Measure theory and foundations of Probability theory. Zero-one Laws. Probability inequalities. Weak and strong laws of large numbers. Central limit theorems and the use of characteristic functions. Rates of convergence. Introduction to Martingales and random walk.
Prerequisites: STAT 430 or 510 or equivalent
STAT931 - STOCHASTIC PROCESSES
Markov chains, Markov processes, and their limit theory. Renewal theory. Martingales and optimal stopping. Stable laws and processes with independent increments. Brownian motion and the theory of weak convergence. Point processes.
Prerequisites: STAT 930
STAT955 - STOCH CAL & FIN APPL
Selected topics in the theory of probability and stochastic processes.
Prerequisites: STAT 930 or equivalent
STAT957 - SEMINAR IN DATA ANALYSIS
Survey of methods for the analysis of large unstructured data sets: detection of outliers, Winsorizing, graphical techniques, robust estimators, multivariate problems.
Prerequisites: STAT 961, 971, 972, 925, or equivalents; permission of instructor
STAT961 - STATISTICAL METHODOLOGY (Course Syllabus)
This is a course that prepares 1st year PhD students in statistics for a research career. This is not an applied statistics course. Topics covered include: linear models and their high-dimensional geometry, statistical inference illustrated with linear models, diagnostics for linear models, bootstrap and permutation inference, principal component analysis, smoothing and cross-validation.
Prerequisites: STAT 431 or 520 or equivalent; a solid course in linear algebra and a programming language
STAT962 - ADV METHODS APPLIED STAT
This course is designed for Ph.D. students in statistics and will cover various advanced methods and models that are useful in applied statistics. Topics for the course will include missing data, measurement error, nonlinear and generalized linear regression models, survival analysis, experimental design, longitudinal studies, building R packages and reproducible research.
Prerequisites: STAT 961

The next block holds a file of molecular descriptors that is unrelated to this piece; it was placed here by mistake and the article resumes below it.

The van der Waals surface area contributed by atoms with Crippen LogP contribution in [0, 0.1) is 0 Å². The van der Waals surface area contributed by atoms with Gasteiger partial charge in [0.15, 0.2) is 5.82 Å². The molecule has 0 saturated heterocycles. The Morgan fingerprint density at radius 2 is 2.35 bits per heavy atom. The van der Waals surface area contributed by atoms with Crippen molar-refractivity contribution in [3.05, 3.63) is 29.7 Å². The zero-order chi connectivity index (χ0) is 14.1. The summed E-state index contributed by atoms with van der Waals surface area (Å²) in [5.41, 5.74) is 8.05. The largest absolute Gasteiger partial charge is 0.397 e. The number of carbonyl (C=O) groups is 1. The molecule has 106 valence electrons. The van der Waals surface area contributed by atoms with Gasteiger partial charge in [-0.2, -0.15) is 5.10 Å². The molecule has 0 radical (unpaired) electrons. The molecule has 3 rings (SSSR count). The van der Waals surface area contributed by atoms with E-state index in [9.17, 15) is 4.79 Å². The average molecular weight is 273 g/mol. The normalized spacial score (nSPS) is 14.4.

STAT970 - MATHEMATICAL STATISTICS (Course Syllabus)
Decision theory and statistical optimality criteria, sufficiency, point estimation and hypothesis testing methods and theory.
Prerequisites: STAT 431 or 520 or equivalent; comfort with mathematical proofs (e.g., MATH 360)
STAT971 - INTRO TO LINEAR STAT MOD (Course Syllabus)
Theory of the Gaussian Linear Model, with applications to illustrate and complement the theory. Distribution theory of standard tests and estimates in multiple regression and ANOVA models. Model selection and its consequences. Random effects, Bayes, empirical Bayes and minimax estimation for such models. Generalized (Log-linear) models for specific non-Gaussian settings.
Prerequisites: STAT 970
STAT972 - ADV TOPICS IN MATH STAT (Course Syllabus)
A continuation of STAT 970.
Prerequisites: STAT 970 and 971
STAT974 - MODERN REGRESSION (Course Syllabus)
Function estimation and data exploration using extensions of regression analysis: smoothers, semiparametric and nonparametric regression, and supervised machine learning. Conceptual foundations are addressed as well as hands-on use for data analysis.
Prerequisites: Two statistics courses at the graduate school level including a solid foundation in the generalized linear model.
STAT991 - SEM IN ADV APPL OF STAT (Course Syllabus)
This seminar will be taken by doctoral candidates after the completion of most of their coursework. Topics vary from year to year and are chosen from advance probability, statistical inference, robust methods, and decision theory with principal emphasis on applications.
STAT995 - DISSERTATION
STAT999 - INDEPENDENT STUDY
Prerequisites: Written permission of instructor and the department course coordinator.
The Wharton School,
University of Pennsylvania
400 Jon M. Huntsman Hall
3730 Walnut Street
Philadelphia, PA 19104-6340
Phone: (215) 898-8222
Fax: (215) 898-1280
- Cecilia Balocchi, PhD Student
- Debapratim Banerjee, PhD Student
- Junhui Cai, PhD Student
- Ran Chen, PhD Student
- Sameer Deshpande, PhD Student
- Raiden Hasegawa, PhD Student
- Mo Huang, PhD Student
- Colman Humphrey, PhD Student
- Bikram Karmakar, PhD Student
- Justin Khim, PhD Student
- Arun Kumar Kuchibhotla, PhD Student
- Shaokun Li, PhD Student
- Gemma Moran, PhD Student
- Somabha Mukherjee, PhD Student
- Seth Neel, Seth Neel, PhD Student
- Matthew Olson, PhD Student
- Saeed Sharifi-Malvajerdi, PhD Student
- Matteo Sordello, PhD Student
- Yichen Wang, PhD Student
- Xuran Wang, PhD Student in Applied Math
- Hongji Wei, PhD Student
- Mateo Wirth, PhD Student
- Ruijia Wu, PhD Student
- Ruoqi Yu, PhD Student
- Linjun Zhang, PhD Student
- Bo Zhang, PhD Student
- Zilu Zhou, PhD Student in Genomics and Computational Biology